3
$\begingroup$

We are currently being taught "Homeostasis through excretory system" in college. After seeing the structure of a nephron, it is not quite evident as to why should the Loop of Henle be the thinnest.

Only sense that I could make out of it is that- "Thin cross sectional area implies higher fluid velocity". Since, water and ions are majorly reabsorbed in the proximal convoluted tube, the loop of Henle is thin to increase the flow of fluid because there isn't much left to reabsorb and hence it won't require as much reabsorption time as the PCT. This decreases the filtration time and makes the process faster. I am not quite sure if this makes sense.

Can someone help?

$\endgroup$
1
$\begingroup$

there is a bit more to it actually,

  1. The Henle -loop only occurs in birds and mammals, giving them the ability to make the urine hyperosmotic in comparison to their blood, other vertebrates can't do this.

  2. how does the henle loop achieve this further concentration of urea(= more resorption of H2O)?:

-> by using the physical principle of countercurrent exchange

Beware: the explanation follows the opposite direction as the flow of the liquid!

  • A potential is build up in the bigger upgoing part Pars recta by active Na+& Cl- resoption , the water cant go out because the membrane is impermeable here.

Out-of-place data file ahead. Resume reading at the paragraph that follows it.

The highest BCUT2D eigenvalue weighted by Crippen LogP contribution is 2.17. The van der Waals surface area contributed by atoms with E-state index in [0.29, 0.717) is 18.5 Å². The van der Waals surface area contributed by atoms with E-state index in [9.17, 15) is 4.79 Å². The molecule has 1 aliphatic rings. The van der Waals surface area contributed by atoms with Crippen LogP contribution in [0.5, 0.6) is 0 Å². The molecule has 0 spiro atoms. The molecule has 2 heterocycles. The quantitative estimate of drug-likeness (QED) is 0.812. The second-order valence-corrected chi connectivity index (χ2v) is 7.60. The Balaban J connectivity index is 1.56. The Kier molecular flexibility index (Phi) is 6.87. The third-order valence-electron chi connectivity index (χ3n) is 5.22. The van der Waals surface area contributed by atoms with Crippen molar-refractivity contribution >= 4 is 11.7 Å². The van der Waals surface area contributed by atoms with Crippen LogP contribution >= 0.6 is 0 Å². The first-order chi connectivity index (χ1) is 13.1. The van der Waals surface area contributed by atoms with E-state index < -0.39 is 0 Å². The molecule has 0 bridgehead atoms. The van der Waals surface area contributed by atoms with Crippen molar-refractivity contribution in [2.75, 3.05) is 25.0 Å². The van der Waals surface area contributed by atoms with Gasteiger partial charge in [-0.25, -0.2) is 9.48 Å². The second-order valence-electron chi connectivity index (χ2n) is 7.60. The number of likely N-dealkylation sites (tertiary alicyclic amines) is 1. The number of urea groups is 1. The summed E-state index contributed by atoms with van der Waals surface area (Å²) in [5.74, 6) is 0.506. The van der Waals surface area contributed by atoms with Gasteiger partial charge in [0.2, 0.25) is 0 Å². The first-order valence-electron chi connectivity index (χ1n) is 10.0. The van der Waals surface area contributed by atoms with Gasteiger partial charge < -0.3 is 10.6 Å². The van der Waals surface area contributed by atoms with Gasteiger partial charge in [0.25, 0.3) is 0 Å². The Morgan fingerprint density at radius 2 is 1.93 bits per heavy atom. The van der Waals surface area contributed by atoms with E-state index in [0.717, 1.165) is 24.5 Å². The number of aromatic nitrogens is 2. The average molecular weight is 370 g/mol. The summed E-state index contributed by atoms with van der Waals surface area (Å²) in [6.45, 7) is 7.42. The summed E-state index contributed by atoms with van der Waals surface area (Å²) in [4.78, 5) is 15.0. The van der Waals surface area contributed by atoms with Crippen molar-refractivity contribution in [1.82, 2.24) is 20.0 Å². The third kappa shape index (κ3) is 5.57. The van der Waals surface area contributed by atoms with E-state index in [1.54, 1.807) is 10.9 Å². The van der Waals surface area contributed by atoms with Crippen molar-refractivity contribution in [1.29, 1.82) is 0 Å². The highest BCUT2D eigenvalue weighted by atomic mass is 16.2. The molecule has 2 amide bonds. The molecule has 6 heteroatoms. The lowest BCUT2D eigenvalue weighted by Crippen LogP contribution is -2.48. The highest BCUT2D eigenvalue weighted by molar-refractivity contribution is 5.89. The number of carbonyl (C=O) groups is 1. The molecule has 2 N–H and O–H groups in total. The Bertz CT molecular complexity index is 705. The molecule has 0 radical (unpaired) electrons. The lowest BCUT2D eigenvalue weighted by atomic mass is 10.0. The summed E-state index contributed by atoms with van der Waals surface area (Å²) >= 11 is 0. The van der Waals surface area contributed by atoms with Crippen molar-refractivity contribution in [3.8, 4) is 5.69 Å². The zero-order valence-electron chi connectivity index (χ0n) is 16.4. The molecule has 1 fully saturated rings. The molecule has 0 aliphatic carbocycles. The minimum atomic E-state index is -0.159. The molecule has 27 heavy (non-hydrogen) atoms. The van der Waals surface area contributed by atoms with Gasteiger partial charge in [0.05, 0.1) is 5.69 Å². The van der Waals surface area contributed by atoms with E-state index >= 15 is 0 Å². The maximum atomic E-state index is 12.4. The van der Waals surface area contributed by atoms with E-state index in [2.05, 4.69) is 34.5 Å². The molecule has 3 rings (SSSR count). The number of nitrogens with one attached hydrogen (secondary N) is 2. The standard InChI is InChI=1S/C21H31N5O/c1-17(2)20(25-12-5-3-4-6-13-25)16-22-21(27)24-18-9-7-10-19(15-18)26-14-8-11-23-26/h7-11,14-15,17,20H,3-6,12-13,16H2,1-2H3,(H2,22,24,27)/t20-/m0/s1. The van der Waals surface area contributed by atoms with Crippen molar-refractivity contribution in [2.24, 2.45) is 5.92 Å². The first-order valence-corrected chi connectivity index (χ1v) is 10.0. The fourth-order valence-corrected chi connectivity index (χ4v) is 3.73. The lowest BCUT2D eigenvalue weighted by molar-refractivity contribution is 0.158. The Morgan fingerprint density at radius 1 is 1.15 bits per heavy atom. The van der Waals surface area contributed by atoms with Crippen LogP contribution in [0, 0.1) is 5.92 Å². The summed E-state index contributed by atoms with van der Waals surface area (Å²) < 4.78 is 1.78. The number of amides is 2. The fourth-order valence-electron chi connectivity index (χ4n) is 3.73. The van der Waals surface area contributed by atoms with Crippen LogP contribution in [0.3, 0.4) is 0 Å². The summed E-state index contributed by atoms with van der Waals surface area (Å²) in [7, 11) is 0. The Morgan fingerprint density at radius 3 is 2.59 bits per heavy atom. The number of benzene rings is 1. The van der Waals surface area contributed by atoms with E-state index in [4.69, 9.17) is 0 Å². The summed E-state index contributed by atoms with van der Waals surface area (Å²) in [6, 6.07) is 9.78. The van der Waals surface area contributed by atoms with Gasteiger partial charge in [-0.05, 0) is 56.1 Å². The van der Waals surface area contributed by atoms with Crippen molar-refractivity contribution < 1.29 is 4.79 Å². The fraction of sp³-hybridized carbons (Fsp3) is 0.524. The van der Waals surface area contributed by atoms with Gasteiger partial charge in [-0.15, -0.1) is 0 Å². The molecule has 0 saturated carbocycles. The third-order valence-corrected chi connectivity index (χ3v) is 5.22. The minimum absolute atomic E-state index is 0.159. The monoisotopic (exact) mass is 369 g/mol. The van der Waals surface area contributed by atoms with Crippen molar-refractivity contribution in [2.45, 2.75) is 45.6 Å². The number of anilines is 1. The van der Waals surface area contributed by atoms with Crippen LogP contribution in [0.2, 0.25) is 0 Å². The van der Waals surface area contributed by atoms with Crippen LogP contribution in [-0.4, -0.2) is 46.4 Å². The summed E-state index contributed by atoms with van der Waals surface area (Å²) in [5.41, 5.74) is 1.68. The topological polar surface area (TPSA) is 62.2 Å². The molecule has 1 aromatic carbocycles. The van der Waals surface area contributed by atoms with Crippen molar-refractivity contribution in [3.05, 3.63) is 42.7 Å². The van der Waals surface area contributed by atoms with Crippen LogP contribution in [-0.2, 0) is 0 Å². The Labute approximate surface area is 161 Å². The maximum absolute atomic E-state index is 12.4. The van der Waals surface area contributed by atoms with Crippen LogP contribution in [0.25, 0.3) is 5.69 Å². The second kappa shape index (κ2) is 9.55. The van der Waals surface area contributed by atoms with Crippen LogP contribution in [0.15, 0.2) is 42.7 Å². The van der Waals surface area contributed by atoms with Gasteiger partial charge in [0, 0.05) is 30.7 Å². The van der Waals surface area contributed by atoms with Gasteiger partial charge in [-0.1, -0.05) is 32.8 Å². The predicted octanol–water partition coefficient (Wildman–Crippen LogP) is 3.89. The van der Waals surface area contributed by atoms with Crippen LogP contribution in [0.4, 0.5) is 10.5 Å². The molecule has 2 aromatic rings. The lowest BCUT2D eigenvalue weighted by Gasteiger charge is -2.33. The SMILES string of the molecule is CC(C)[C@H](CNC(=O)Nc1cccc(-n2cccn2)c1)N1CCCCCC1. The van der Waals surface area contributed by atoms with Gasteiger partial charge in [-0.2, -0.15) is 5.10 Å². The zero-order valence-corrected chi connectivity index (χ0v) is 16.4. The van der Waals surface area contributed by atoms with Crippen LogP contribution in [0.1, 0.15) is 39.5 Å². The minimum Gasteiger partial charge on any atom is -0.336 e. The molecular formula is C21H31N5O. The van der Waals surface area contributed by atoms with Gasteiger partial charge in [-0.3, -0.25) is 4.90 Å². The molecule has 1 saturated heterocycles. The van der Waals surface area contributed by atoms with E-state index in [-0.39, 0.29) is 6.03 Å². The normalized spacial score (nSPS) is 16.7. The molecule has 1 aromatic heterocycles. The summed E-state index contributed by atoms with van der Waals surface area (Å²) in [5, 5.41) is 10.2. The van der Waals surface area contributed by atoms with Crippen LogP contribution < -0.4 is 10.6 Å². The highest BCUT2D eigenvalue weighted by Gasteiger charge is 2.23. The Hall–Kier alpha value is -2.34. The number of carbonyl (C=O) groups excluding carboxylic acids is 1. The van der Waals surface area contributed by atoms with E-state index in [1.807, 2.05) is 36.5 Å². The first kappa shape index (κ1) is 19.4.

• this leads to build up of osmotic pressure (positive osm. potential of 1200 mOsmol/kg)

  • The Henle -loop loops back up as a thin part(!) the Pars ascendens

  • the downgoing part right after the PCT (pars descendens) uses the potential of the corticomedullary osmosis gradient to let water (resorption) out using passive osmosis while taking urea in (no ATP needed).

enter image description here

CONCLUSION: So why is the left and bottom part of this henle loop thinner?! to resrobe H2O using passive osmosis ! (also, if the lowest bottom part would be thick, it would not loop so nice, therefore hindering the coutercurrence effect)

$\endgroup$

Your Answer

By clicking “Post Your Answer”, you agree to our terms of service, privacy policy and cookie policy

Not the answer you're looking for? Browse other questions tagged or ask your own question.